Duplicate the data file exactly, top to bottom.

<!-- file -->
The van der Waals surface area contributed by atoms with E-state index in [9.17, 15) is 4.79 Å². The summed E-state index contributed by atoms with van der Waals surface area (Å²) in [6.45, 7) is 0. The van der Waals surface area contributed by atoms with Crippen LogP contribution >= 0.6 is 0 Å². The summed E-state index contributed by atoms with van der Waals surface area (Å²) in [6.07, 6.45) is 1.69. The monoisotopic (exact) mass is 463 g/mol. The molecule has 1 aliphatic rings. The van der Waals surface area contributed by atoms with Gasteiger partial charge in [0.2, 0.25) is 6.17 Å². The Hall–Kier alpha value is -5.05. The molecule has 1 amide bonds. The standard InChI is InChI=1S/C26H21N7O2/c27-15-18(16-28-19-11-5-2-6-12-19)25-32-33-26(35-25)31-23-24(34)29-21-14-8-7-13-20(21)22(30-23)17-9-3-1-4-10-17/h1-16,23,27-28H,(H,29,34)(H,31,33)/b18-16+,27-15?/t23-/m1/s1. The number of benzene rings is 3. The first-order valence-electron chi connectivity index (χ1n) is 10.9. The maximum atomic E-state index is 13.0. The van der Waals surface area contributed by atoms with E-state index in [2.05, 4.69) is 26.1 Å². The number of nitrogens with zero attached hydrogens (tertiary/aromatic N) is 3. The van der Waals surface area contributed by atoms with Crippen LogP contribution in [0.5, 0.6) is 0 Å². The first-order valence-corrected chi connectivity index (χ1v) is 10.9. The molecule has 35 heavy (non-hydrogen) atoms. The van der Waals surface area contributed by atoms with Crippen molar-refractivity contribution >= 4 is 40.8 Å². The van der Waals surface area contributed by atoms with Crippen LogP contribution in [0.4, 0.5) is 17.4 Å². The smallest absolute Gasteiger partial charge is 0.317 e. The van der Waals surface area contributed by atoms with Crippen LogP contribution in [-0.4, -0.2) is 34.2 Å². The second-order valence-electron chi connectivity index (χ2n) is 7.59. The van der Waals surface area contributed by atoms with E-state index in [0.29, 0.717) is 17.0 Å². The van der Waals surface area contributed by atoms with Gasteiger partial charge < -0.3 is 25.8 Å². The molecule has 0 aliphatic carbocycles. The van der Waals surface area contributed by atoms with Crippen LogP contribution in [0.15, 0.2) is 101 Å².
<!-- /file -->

The van der Waals surface area contributed by atoms with E-state index in [9.17, 15) is 4.79 Å². The summed E-state index contributed by atoms with van der Waals surface area (Å²) in [6.45, 7) is 0. The van der Waals surface area contributed by atoms with Crippen LogP contribution >= 0.6 is 0 Å². The summed E-state index contributed by atoms with van der Waals surface area (Å²) in [6.07, 6.45) is 1.69. The monoisotopic (exact) mass is 463 g/mol. The molecule has 1 aliphatic rings. The van der Waals surface area contributed by atoms with Gasteiger partial charge in [0.2, 0.25) is 6.17 Å². The Hall–Kier alpha value is -5.05. The molecule has 1 amide bonds. The standard InChI is InChI=1S/C26H21N7O2/c27-15-18(16-28-19-11-5-2-6-12-19)25-32-33-26(35-25)31-23-24(34)29-21-14-8-7-13-20(21)22(30-23)17-9-3-1-4-10-17/h1-16,23,27-28H,(H,29,34)(H,31,33)/b18-16+,27-15?/t23-/m1/s1. The number of benzene rings is 3. The first-order valence-electron chi connectivity index (χ1n) is 10.9. The maximum atomic E-state index is 13.0. The van der Waals surface area contributed by atoms with E-state index in [2.05, 4.69) is 26.1 Å². The number of nitrogens with zero attached hydrogens (tertiary/aromatic N) is 3. The van der Waals surface area contributed by atoms with Crippen LogP contribution in [0.5, 0.6) is 0 Å². The first-order valence-corrected chi connectivity index (χ1v) is 10.9. The molecule has 35 heavy (non-hydrogen) atoms. The van der Waals surface area contributed by atoms with Crippen molar-refractivity contribution >= 4 is 40.8 Å². The van der Waals surface area contributed by atoms with Crippen LogP contribution in [0.4, 0.5) is 17.4 Å². The smallest absolute Gasteiger partial charge is 0.317 e. The van der Waals surface area contributed by atoms with Crippen LogP contribution in [-0.4, -0.2) is 34.2 Å². The second-order valence-electron chi connectivity index (χ2n) is 7.59. The van der Waals surface area contributed by atoms with E-state index in [0.29, 0.717) is 17.0 Å². The van der Waals surface area contributed by atoms with Gasteiger partial charge < -0.3 is 25.8 Å². The molecule has 0 aliphatic carbocycles. The van der Waals surface area contributed by atoms with Crippen LogP contribution in [0.15, 0.2) is 101 Å².